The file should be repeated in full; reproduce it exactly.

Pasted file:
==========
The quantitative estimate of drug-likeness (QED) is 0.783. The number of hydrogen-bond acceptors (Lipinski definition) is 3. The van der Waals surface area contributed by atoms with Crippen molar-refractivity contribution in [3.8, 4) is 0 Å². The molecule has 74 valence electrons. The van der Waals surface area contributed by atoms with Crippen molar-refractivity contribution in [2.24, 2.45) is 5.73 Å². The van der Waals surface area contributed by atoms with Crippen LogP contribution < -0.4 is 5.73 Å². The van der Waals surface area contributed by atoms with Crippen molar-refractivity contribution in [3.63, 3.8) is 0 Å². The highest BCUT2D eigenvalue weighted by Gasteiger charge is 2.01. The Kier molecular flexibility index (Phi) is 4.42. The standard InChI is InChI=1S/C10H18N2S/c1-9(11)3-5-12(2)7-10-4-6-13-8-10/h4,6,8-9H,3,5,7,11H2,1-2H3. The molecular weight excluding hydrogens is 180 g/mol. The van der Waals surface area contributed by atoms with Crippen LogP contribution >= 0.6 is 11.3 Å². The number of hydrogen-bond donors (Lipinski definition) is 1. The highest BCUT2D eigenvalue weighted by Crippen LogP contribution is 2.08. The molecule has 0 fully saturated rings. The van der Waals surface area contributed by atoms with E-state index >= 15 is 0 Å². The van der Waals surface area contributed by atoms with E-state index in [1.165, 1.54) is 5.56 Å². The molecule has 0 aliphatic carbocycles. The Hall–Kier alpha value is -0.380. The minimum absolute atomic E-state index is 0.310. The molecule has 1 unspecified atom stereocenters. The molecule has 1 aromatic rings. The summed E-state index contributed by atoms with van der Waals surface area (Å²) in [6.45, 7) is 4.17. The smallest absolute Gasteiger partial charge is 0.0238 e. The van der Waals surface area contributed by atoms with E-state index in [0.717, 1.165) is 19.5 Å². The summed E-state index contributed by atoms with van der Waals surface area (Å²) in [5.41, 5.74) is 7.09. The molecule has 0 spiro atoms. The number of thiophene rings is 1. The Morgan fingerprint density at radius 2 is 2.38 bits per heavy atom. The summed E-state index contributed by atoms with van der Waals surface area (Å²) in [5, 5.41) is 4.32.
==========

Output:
The quantitative estimate of drug-likeness (QED) is 0.783. The number of hydrogen-bond acceptors (Lipinski definition) is 3. The van der Waals surface area contributed by atoms with Crippen molar-refractivity contribution in [3.8, 4) is 0 Å². The molecule has 74 valence electrons. The van der Waals surface area contributed by atoms with Crippen molar-refractivity contribution in [2.24, 2.45) is 5.73 Å². The van der Waals surface area contributed by atoms with Crippen LogP contribution < -0.4 is 5.73 Å². The van der Waals surface area contributed by atoms with Crippen molar-refractivity contribution in [3.63, 3.8) is 0 Å². The highest BCUT2D eigenvalue weighted by Gasteiger charge is 2.01. The Kier molecular flexibility index (Phi) is 4.42. The standard InChI is InChI=1S/C10H18N2S/c1-9(11)3-5-12(2)7-10-4-6-13-8-10/h4,6,8-9H,3,5,7,11H2,1-2H3. The molecular weight excluding hydrogens is 180 g/mol. The van der Waals surface area contributed by atoms with Crippen LogP contribution >= 0.6 is 11.3 Å². The number of hydrogen-bond donors (Lipinski definition) is 1. The highest BCUT2D eigenvalue weighted by Crippen LogP contribution is 2.08. The molecule has 0 fully saturated rings. The van der Waals surface area contributed by atoms with E-state index >= 15 is 0 Å². The van der Waals surface area contributed by atoms with E-state index in [1.165, 1.54) is 5.56 Å². The molecule has 0 aliphatic carbocycles. The Hall–Kier alpha value is -0.380. The minimum absolute atomic E-state index is 0.310. The molecule has 1 unspecified atom stereocenters. The molecule has 1 aromatic rings. The summed E-state index contributed by atoms with van der Waals surface area (Å²) in [6.45, 7) is 4.17. The smallest absolute Gasteiger partial charge is 0.0238 e. The van der Waals surface area contributed by atoms with E-state index in [0.717, 1.165) is 19.5 Å². The summed E-state index contributed by atoms with van der Waals surface area (Å²) in [5.41, 5.74) is 7.09. The molecule has 0 spiro atoms. The number of thiophene rings is 1. The Morgan fingerprint density at radius 2 is 2.38 bits per heavy atom. The summed E-state index contributed by atoms with van der Waals surface area (Å²) in [5, 5.41) is 4.32.